Book Review: Forget Mugshots: 10 steps to better portraits by David Duchemin

Last week we announced the latest release in the Craft & Vision eBook range, “Forget Mugshots”. We asked fashion and portrait photographer, Natalie Field, to review and share her thoughts on it.

Title: Forget Mugshots: 10 steps to better portraits by David Duchemin

Format: eBook

Available at Craft and Vision,

This 35 page eBook is a quick overview of ten important factors to consider when photographing portraiture. Set out sequentially, these factors are illustrated with anecdotes and accompanying images from the author’s personal experience, referred to as “Picture Profiles”, as well as references to iconic images. There are also creative exercises to encourage the reader to participate in the practical experience of portraiture.

In his introduction, Duchemin places focus on the portraits’ power to reveal something of not only the sitter, but also the photographer and their relationship. He reveals that a “snapshot is a photograph of something, a portrait is a photograph about something” and proceeds to provide various tools the photographer may utilize to capture this revelation and preserve a moment in time.

The first and most significant of these factors is how to relate to the subject matter and so make them feel more comfortable. He encourages the portraitist to look beyond the smile for true emotions and suggests that patience plays a key role in unveiling real character. Duchemin follows this with a look at “the decisive moment”.

Another aspect Duchemin asks the photographer to consider is the choice of lens. He suggests breaking away from pre-conceived ideas that certain lenses should be used on certain subjects and to rather contemplate how one can creatively assign the different lens qualities to impact the mood of the portraiture one wishes to create.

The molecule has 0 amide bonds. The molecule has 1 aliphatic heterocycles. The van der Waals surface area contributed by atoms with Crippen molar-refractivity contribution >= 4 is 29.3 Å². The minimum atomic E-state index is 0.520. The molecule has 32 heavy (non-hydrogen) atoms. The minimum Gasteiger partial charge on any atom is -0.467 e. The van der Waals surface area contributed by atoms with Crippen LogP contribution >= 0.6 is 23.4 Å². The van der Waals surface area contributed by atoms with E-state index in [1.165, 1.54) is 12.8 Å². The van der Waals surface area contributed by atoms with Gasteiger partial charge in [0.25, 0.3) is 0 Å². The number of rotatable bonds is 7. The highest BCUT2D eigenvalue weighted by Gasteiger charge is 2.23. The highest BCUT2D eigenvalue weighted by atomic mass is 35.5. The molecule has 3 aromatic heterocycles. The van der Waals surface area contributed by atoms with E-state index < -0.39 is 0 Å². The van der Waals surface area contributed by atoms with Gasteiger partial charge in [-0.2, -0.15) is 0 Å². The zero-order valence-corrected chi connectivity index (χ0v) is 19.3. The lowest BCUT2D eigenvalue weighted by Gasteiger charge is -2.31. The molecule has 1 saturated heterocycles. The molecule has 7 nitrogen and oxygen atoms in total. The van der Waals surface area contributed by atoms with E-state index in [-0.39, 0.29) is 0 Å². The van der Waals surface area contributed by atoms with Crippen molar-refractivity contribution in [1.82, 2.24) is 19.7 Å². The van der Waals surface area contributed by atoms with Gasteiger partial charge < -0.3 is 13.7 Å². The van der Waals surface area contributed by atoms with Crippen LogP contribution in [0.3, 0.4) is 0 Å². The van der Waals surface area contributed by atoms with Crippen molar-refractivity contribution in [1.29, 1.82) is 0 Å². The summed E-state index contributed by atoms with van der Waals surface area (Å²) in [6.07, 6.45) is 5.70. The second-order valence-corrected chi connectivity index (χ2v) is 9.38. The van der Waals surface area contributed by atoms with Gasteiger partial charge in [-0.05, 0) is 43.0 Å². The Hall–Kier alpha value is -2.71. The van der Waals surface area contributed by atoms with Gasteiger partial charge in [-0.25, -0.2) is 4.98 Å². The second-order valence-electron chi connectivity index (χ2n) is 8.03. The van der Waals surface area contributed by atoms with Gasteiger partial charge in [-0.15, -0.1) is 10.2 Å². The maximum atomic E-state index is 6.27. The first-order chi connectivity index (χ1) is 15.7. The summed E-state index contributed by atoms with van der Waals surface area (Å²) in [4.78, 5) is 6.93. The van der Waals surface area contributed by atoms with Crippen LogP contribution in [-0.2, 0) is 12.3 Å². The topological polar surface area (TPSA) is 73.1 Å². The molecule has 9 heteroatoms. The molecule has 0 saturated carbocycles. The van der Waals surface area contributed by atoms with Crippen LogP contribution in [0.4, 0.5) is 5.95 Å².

Other aspects to consider include: shooting numerous frames to complete the story you wish to portray, reading the sitter by understanding the smile’s sincerity and creating catch lights in the subject’s eyes to bring attention to the most expressive part of the face. The author also emphasizes the importance of playing with both natural and artificial light to achieve a good portrait and stresses the various uses of the 5-in-1 reflector.

Control over the background is also discussed as the author feels that a good portrait can be ruined by a poor background and recommendations on this topic include the use of a larger depth of field, compression through a longer focal length, or the obvious option of moving your position, or that of the subject. He follows on the topic of physical positioning in the next sector which deals with perspective and shooting portraits at eye level. The final factor he touches on is posing.

In conclusion, Duchemin reveals portraiture to be a collaboration between photographer and subject. With this eBook the author wishes to “recalibrate you a little… remind you of something you probably already knew but may not have considered in the specific discipline of portraiture”.

Review by Natalie Field